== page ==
To Boldly Go Where No Glass Has Gone Before

Queensland University of Technology‘s (QUT) first foray into space is bound to be a giant step for mankind.

Dr. Martin Castillo from QUT Science and Engineering Faculty, and researcher for the university’s micro-gravity drop tower, has partnered with the United States Air Force to fund world-first research into the development of ZBLAN glass.

Dr. Castillo said the special glass will be the first QUT project to be launched into space.

“True ZBLAN glass fibres can only be made in the absence of gravity,” he said.

“This glass contains a variety of heavy metals that upon cooling create internal stresses which leads to crystallization of the material, an undesired property for glass.

“The synthesis of this material in the absence of gravity has the ability to overcome this barrier.”

It is believed the glass could revolutionise the way we make fibres for telecommunications and medical imaging tools.

Dr. Castillo said the glass has the lowest theoretical attenuation loss of any glass yet known to man, which means little or no loss in signal occurs within the material.

“This special glass can be potentially drawn into a solid fibre and signals would be able to be transmitted over much great distances than in current silicate glass fibres,” he said.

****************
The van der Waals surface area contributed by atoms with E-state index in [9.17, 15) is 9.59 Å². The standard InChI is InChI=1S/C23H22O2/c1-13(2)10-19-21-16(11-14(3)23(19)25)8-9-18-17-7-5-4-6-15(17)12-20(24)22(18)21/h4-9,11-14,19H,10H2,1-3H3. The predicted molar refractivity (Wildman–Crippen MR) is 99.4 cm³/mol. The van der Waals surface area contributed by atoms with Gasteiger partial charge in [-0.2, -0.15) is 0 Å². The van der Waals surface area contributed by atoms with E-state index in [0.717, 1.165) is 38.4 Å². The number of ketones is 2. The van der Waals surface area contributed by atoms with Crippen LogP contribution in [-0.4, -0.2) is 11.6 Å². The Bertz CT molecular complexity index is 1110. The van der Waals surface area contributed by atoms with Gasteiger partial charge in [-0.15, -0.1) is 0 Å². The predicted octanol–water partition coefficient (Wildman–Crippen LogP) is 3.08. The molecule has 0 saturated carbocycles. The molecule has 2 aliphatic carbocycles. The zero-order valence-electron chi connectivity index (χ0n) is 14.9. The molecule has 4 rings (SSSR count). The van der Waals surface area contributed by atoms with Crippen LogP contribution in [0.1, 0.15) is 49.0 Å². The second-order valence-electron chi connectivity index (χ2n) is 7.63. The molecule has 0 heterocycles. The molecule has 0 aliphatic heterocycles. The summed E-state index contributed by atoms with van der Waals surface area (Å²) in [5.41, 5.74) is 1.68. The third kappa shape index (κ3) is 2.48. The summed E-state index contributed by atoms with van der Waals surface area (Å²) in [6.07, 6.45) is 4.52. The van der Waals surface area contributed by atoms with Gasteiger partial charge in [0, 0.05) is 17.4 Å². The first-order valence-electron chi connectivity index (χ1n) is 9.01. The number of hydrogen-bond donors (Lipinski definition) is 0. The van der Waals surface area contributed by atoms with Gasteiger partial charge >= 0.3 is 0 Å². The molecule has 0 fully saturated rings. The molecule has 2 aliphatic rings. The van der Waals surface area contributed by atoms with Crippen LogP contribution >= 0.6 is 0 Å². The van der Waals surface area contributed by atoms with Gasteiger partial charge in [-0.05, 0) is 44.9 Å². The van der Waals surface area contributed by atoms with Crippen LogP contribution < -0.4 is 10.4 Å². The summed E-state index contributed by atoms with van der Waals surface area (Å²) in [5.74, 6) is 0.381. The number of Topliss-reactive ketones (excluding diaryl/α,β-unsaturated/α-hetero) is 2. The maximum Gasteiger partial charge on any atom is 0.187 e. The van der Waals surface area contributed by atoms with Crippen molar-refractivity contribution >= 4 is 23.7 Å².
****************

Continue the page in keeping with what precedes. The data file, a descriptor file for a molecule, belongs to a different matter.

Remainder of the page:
“The result of this is potentially eliminating power consuming amplifiers and repeaters while significantly increasing bandwidth.

“Although this glass has been made in a few places, no one has yet figured out how to draw it into a fibre.”

Research will first be conducted at QUT’s micro-gravity drop tower in an experiment that will see the glass undergo ~2.1 seconds of microgravity over a 21.3 meter drop inside a drag shield.

Dr. Castillo, who has previously worked for space programs in the United States and Japan, will then board NASA’s parabolic flight plane, dubbed the ‘vomit comet’, before launching the project into space via a United States Air Force suborbital satellite by mid next year.

“In order to stay at the leading edge of the synthesis of specialised glass, all traditional methods have to be abandoned,” Dr. Castillo said.

“I previously spent two years working in Japan trying to produce this glass via gas levitation and with a fibre pulling apparatus in zero gravity and was unsuccessful.

“Now I think we’ve been able to formulate very new and different techniques to that used by anyone in the world.”

Source: Queensland University of Technology

Image Credit: NASA/JPL

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